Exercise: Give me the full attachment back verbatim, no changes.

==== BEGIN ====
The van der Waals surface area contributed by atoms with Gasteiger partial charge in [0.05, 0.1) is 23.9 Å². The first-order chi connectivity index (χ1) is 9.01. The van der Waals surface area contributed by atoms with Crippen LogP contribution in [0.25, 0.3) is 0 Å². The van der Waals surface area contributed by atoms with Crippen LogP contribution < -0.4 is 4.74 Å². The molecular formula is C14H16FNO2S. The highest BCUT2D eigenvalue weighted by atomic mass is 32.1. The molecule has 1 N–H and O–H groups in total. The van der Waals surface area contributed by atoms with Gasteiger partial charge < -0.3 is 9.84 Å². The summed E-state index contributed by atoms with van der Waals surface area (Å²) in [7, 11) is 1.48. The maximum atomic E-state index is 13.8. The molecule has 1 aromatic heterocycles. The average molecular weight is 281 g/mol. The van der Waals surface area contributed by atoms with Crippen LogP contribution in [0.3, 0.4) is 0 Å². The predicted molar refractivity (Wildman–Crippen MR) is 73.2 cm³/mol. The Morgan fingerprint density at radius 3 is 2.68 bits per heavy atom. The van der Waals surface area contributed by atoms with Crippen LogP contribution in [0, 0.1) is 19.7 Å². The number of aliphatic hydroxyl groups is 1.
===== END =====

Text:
The van der Waals surface area contributed by atoms with Gasteiger partial charge in [0.05, 0.1) is 23.9 Å². The first-order chi connectivity index (χ1) is 9.01. The van der Waals surface area contributed by atoms with Crippen LogP contribution in [0.25, 0.3) is 0 Å². The van der Waals surface area contributed by atoms with Crippen LogP contribution < -0.4 is 4.74 Å². The molecular formula is C14H16FNO2S. The highest BCUT2D eigenvalue weighted by atomic mass is 32.1. The molecule has 1 N–H and O–H groups in total. The van der Waals surface area contributed by atoms with Gasteiger partial charge < -0.3 is 9.84 Å². The summed E-state index contributed by atoms with van der Waals surface area (Å²) in [7, 11) is 1.48. The maximum atomic E-state index is 13.8. The molecule has 1 aromatic heterocycles. The average molecular weight is 281 g/mol. The van der Waals surface area contributed by atoms with Crippen LogP contribution in [0.3, 0.4) is 0 Å². The predicted molar refractivity (Wildman–Crippen MR) is 73.2 cm³/mol. The Morgan fingerprint density at radius 3 is 2.68 bits per heavy atom. The van der Waals surface area contributed by atoms with Crippen LogP contribution in [0, 0.1) is 19.7 Å². The number of aliphatic hydroxyl groups is 1.